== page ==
The Indian government on Monday held talks with the UK on fugitive liquor baron Vijay Mallya's immigration and extradition process to get a postive outcome. Mallya's extradition hearing is scheduled to start from December 4 in London's Metropolitan Magistrates' Court.
Kiren Rijiju, Minister of State for Home Affairs, led the Indian delegation, which discussed the issue in details with the UK delegation led by UK's Minister of State for Immigration Brandon Lewis.
"The discussions covered a variety of important issues ranging from cooperation in matters of immigration, tackling extremism, extradition, cyber crimes, sharing of criminal records and social security for Indian workers returning from the UK," a senior Union Home Ministry official told Mint.
With over Rs 9,000 crore debts to Indian lenders, Mallya had fled to the UK in March 2016. Indian investigating agencies such as the Central Bureau of Investigation (CBI) and the Enforcement Directorate (ED) have accused Mallya of money laundering.
For some time now, India has been pushing the case of Mallya's extradition from the UK, and hope to start criminal proceedings against him in the country.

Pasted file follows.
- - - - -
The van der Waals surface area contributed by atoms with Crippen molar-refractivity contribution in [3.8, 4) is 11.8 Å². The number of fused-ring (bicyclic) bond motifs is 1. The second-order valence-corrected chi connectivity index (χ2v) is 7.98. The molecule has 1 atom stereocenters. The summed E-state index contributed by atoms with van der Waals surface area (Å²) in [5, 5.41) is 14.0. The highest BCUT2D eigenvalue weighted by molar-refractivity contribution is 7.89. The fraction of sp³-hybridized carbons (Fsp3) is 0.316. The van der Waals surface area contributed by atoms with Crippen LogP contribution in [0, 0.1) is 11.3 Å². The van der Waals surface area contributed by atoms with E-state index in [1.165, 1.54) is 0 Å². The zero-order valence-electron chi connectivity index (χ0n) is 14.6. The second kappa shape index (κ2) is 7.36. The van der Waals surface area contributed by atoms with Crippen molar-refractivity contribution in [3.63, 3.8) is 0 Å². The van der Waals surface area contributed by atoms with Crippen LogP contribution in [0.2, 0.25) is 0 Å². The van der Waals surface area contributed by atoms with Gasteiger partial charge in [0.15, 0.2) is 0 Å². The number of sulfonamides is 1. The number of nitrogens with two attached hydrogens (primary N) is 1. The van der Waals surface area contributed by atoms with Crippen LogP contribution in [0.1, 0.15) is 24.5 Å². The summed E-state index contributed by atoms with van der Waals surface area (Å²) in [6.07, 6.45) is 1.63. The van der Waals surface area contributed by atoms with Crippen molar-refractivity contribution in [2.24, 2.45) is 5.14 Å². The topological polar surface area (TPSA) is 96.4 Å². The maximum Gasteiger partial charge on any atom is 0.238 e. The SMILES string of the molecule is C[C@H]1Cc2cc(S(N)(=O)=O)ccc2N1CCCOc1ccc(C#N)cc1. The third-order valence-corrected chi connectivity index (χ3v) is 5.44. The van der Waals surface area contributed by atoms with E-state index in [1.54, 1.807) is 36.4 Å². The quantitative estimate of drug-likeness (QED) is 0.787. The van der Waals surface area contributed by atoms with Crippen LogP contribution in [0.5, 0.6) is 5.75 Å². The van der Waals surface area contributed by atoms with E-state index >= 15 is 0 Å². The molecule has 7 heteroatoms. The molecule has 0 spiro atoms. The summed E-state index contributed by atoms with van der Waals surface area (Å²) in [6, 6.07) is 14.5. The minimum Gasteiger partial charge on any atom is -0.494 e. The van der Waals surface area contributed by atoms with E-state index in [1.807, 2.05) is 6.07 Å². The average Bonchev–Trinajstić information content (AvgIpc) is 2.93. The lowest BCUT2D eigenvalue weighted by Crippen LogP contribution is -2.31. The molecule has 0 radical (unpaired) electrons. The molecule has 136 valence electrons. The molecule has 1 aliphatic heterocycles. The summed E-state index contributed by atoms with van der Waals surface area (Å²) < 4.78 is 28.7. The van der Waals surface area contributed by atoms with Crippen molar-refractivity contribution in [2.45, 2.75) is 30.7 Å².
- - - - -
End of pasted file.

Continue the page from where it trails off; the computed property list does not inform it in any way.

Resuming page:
Earlier in April, Mallya was arrested in London by the Scotland Yard, but was granted bail within three hours. Mallya was arrested again in October, but got bail in no time.
"While seeking cooperation of the UK government in expediting India's 13 extradition requests, Rijiju also assured the visiting minister of full cooperation on behalf of the Indian government in the extradition of Mohammad Abdul Shakur, who is wanted in the UK on murder charges," the ministry official told the business daily.
However, extradition processes are not easy. Since India signed a extradition treaty with the UK in 1992, only one person -- Samirbhai Vinubhai Patel -- was extradited in 2012.
Mallya is wanted in India for several cases — from FERA violation to non-repayment of loans and money laundering.
The absconding Indian businessman has also been named in Paradise Papers leak, which was investigated by Indian Express in collaboration with the International Consortium of Investigative Journalists (ICIJ) and German newspaper Süddeutsche Zeitung.
According to document surfaced in Paradise Papers, liquor giant Diageo, which acquired Mallya's United Spirits Limited (USL), waived nearly $1.5 billion of debt of Mallya and his companies.